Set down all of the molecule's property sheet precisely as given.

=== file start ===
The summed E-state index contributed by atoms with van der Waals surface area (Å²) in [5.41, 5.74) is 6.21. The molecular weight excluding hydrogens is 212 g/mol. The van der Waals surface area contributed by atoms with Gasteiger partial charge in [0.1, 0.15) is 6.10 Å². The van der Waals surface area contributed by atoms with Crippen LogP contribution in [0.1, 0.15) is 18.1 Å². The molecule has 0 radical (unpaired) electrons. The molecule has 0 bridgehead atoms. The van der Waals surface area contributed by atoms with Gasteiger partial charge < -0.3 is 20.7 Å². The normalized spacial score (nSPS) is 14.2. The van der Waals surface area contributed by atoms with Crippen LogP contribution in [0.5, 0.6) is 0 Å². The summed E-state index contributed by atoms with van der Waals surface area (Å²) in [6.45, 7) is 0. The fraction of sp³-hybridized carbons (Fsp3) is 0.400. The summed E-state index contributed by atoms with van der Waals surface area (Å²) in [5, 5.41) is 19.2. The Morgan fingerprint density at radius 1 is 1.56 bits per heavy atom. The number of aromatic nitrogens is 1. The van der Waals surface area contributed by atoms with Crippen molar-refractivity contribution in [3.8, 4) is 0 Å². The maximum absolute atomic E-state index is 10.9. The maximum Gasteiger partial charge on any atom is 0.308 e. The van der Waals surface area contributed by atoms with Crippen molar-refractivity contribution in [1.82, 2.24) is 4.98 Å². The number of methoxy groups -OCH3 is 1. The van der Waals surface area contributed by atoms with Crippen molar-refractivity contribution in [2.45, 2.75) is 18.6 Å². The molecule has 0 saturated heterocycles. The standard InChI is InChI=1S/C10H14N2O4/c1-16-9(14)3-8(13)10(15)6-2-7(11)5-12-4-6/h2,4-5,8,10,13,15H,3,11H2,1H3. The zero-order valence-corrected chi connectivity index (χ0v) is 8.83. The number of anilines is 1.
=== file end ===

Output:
The summed E-state index contributed by atoms with van der Waals surface area (Å²) in [5.41, 5.74) is 6.21. The molecular weight excluding hydrogens is 212 g/mol. The van der Waals surface area contributed by atoms with Gasteiger partial charge in [0.1, 0.15) is 6.10 Å². The van der Waals surface area contributed by atoms with Crippen LogP contribution in [0.1, 0.15) is 18.1 Å². The molecule has 0 radical (unpaired) electrons. The molecule has 0 bridgehead atoms. The van der Waals surface area contributed by atoms with Gasteiger partial charge < -0.3 is 20.7 Å². The normalized spacial score (nSPS) is 14.2. The van der Waals surface area contributed by atoms with Crippen LogP contribution in [0.5, 0.6) is 0 Å². The summed E-state index contributed by atoms with van der Waals surface area (Å²) in [6.45, 7) is 0. The fraction of sp³-hybridized carbons (Fsp3) is 0.400. The summed E-state index contributed by atoms with van der Waals surface area (Å²) in [5, 5.41) is 19.2. The Morgan fingerprint density at radius 1 is 1.56 bits per heavy atom. The number of aromatic nitrogens is 1. The van der Waals surface area contributed by atoms with Crippen molar-refractivity contribution in [3.8, 4) is 0 Å². The maximum absolute atomic E-state index is 10.9. The maximum Gasteiger partial charge on any atom is 0.308 e. The van der Waals surface area contributed by atoms with Crippen molar-refractivity contribution in [1.82, 2.24) is 4.98 Å². The number of methoxy groups -OCH3 is 1. The van der Waals surface area contributed by atoms with Crippen molar-refractivity contribution in [2.45, 2.75) is 18.6 Å². The molecule has 0 saturated heterocycles. The standard InChI is InChI=1S/C10H14N2O4/c1-16-9(14)3-8(13)10(15)6-2-7(11)5-12-4-6/h2,4-5,8,10,13,15H,3,11H2,1H3. The zero-order valence-corrected chi connectivity index (χ0v) is 8.83. The number of anilines is 1.